RyFI

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Re: Case Study: 36 yo newby trying to navigate badassity!
« Reply #25 on: October 29, 2016, 05:51:47 AM »
Sorry for your loss, however it's nice to see you're gathering insight on life from a negative experience.

My wife and I are living and traveling full time in an RV at the moment along with our two small kids. It can be done and you could still find time to blog.

I often fall into the trap of debating decisions ad nauseum, trying to make the right one. It feels daunting, the reason being that there's no such thing as a right or a wrong decision in many instances. The feeling of overwhelm comes from trying to find certainty where such a thing doesn't exist. My antidote: remind myself that l live a very privileged life; my buffet options of life choices are equally amazing in the grand scheme of things and no matter what choice is made, good things are likely to result.  Choose what feels right in the moment and go for it. You can easily change course later if you change your mind and there's absolutely no shame in that!

As a side note: I've tried blogging in the past and now trying the RV thing. Neither was/is my cup of tea. We'll travel around for awhile, have tons of fun, and then sell the RV. BUT, I wouldn't have known those things weren't my passions if I hadn't given them a shot. Plus, I've learned so much from doing them I wouldn't change a thing. So go do what your gut says. It may or may not fit you well, but you're likely to gain tons of irreplaceable life experiences. Those remarks don't apply to your having a kid debate, that you should really think about. However, I see many people stop doing adventures once they have kids and it's a shame. Those adventures are great for your kids, too! Having a kid or following other dreams aren't mutually exclusive.

Best of luck!

mozar

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Re: Case Study: 36 yo newby trying to navigate badassity!
« Reply #26 on: October 29, 2016, 11:41:22 AM »
Sorry for your loss. You can freeze your eggs. It costs about 10k. I'm thinking about doing this soon myself. What's your FIRE number? I would stick it out until FIRE then have the kid. That's pretty much my life plan.
Kids are happy when the adults in their lives are happy so don't worry about having a traditional family structure. And you know what? You can't know ahead of time why your kids will be mad at you. All you can do is your best.

dess1313

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Re: Case Study: 36 yo newby trying to navigate badassity!
« Reply #27 on: October 30, 2016, 09:24:16 PM »
I am so sorry for your loss
You have a lot of questions and sometimes that's a good thing
Are you allowed any sort of sabatical or leave from your work?  If so i would take it even for a few months.  you can Rent RV's quite easily.  you will never know if its what you want or not.  Even to take some time away from work and stay at home would be a nice change.

If you are not happy at work, can you pinpoint the part of it that is making it an issue?  can you change departments or something to liven it up?  What about taking some extra courses to go down a different path?

The biggest choices you face are probably if you 1. want kids and 2. want to stay living in your current location.  If you plan on staying looking at housing may be worthwile.  you also sound like international travel may be an option as well.  I would wait 6 months before making any drastic decision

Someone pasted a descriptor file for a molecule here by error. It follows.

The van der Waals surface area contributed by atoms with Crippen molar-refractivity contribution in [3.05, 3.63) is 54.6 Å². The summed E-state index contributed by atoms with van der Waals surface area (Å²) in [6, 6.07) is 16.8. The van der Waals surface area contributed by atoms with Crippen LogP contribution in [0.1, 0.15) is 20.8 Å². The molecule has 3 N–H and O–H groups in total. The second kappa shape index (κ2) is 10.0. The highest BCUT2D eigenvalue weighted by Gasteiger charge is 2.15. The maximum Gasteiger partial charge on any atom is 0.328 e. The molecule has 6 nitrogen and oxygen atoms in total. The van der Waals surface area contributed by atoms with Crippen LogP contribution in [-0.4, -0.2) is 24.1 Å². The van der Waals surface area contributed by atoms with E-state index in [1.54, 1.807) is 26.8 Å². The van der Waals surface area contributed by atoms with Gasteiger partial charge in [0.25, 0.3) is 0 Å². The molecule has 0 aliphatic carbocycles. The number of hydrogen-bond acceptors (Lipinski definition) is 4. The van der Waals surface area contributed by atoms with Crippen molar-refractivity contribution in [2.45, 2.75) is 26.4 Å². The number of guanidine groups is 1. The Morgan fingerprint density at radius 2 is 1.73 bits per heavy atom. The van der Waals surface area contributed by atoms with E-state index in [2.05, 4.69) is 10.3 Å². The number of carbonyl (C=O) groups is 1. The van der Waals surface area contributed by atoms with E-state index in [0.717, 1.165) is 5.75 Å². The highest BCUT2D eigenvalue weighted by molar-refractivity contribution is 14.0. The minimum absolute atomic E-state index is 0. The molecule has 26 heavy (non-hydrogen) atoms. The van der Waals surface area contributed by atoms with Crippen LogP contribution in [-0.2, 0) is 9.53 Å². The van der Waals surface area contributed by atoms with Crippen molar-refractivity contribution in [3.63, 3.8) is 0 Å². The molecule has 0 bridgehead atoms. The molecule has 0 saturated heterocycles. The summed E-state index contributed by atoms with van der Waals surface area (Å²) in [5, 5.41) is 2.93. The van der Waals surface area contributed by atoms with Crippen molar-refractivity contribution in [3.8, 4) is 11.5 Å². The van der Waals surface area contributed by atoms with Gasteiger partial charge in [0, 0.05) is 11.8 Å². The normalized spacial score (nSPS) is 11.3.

farmerj

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Re: Case Study: 36 yo newby trying to navigate badassity!
« Reply #28 on: November 01, 2016, 10:07:15 AM »
"What I would love to do is hit the road in an RV and blog for a few months and see what comes." - This clashes heavily with your other desires, unfortunately.

"Having kids independently offers a lot of freedom"  When the child is young, I guess it makes a few of the larger decisions more free -- where to live being the main one I can come up with -- but there's an enormous loss of freedom when it comes to the little things. Can't just run off to the store while baby is napping, for example.

Freeze your eggs and work on finding a husband. Being a single parent is very difficult, and it's more difficult when you're older, and even more difficult than that if your family support structure is limited.




FurtherJourneys

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Re: Case Study: 36 yo newby trying to navigate badassity!
« Reply #29 on: November 05, 2016, 07:08:26 AM »
Hello,
  I can relate to the feelings you are having about needing a break from a bad work environment. Have you considered seeing someone for grief counseling or just some general life counseling? It might help you understand what will be the most fulfilling going forward. Only you can ultimately know the answer to what is going to be the best route.

  You don't have enough to FIRE, but do you have FU money available? I'm a teacher and my first position turned into a very toxic environment due to some of my co-workers. I was so stressed and my health was suffering, but for some reason I stayed there. I left that job intending to take some time off and ended up immediately being offered a job thanks to one of the people in my network. It turned into my current position, which is pretty unheard of for teachers, a part time contract that fits well into our lifestyle with a young child. My department is also so much better and I actually like all the people I work with.

 If your work offers leave of absence as an option, could you take some time off to grieve? Or, are you in a field where after a few months off you could look for another position? My advice would be to set aside the big decisions, spend some time in nature and outside of your normal routine, and open yourself up to possibilities you might not have even considered.